Grapelive: Wine of the Day May 18, 2020

2017 Weingut Clemens Busch, Riesling Trocken, Mosel Germany.
The tasty entry level dry Riesling from Clemens Busch is flavorful, especially this ripe year 2017 and there is a lot on off for the price with plenty of peachy expressive fruit, but still energy filled and with crystalline mineral character. This all biodynamic Middle Mosel Riesling From Weingut Clemens Busch, a pioneer in natural winemaking and organic viticultural in the Mosel region, shows fresh details, oyster shell and crisp saline to go with the pretty classic lime, green apple and quince fruits plus wet shale, white flowers and a delicate smoky element. Clemens and Rita Busch, the husband and wife team, run this small, but much admired estate and their influence can be felt throughout Germany with many vignerons following in their footsteps. Since taking over his family winery in 1984, Clemens, the fish generation wine grower, has passionate put his vision in place and while it took a long while to do the conversion and gain acceptance locally, regionally and globally, he has become an iconic figure with his incredible lineup of dry Rieslings, with this one being a great gateway into his wines. His top bottlings are fantastic and well worth the extra cost and age well gaining texture and complexity with each identified by their different and distinct terroirs on the original hillsides, each being highlighted on his labels by their historical names, they include Fahrlay, Falkenlay, which is one of my favorites, Rothenpfad, Felsterrasse, and Raffes.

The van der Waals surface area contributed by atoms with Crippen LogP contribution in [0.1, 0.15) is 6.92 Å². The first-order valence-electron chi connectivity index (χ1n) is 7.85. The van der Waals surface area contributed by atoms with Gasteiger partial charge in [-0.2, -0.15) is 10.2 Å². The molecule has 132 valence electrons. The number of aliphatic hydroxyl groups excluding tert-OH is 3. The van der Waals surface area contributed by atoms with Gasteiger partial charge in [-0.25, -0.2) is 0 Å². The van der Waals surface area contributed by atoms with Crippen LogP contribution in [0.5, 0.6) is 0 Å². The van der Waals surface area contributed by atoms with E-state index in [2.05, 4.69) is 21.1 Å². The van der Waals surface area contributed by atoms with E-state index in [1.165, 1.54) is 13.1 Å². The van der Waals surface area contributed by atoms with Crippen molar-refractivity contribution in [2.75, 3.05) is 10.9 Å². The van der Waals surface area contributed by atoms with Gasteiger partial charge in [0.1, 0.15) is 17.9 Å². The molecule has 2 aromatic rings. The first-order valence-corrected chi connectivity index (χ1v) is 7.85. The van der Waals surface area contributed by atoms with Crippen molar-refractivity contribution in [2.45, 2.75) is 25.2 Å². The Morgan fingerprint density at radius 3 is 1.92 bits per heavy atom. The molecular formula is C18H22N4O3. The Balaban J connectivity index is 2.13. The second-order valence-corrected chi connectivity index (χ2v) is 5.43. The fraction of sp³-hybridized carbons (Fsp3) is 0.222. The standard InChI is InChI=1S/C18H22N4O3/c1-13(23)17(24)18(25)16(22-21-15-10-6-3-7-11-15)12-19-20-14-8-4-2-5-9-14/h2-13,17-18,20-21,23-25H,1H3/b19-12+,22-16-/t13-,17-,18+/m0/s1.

Busch’s grapes are grown mostly on the extremely steep Pündericher Marienburg, a mixed slate based, continuous vineyard, with many tiny prime lieu-dits, that spans and entire hillside facing the village of Pünderich. Exposed full South/Southwest and right on the edge of the river, it is widely considered some of the very best sites in this part of the mighty Mosel. Clemens believes the special parcels have their character and are themselves Cru sites with their own micro climates and show individual expressions. These wines are all unique and Busch combines old traditional methods with his all natural approach in the cellar, which he notes, with 80% of the wines being fermented and aged in very old 1000L barrels with the youngest used close to 50 years old, and many, he adds, were built by Rita’s father. Clemens allows a sponti (native yeasts) fermentation and nothing is ever added to the wine, except an ultra low dose of sulfur at bottling to allow for safe handling and or shipping stability, with the hope that the wines show purity of the terroir, which I believe they do. Interesting to note is that most of the Rieslings here have color coded capsules that tell the buyer what type of slate was in each wine, with red (red slate), grey (grey slate) and blue for the (blue slate) with this lighter Riesling Trocken being all grown on grey slate from multiple parcels in the famous parts of Marienburg. The Mosel is on fire with so many great and intriguing wines, it maybe hard to chose, but you should consider trying these Weingut Clemens Busch dry Rieslings, they don’t disappoint, I offer as an understatement!
($27 Est.) 91 Points, grapelive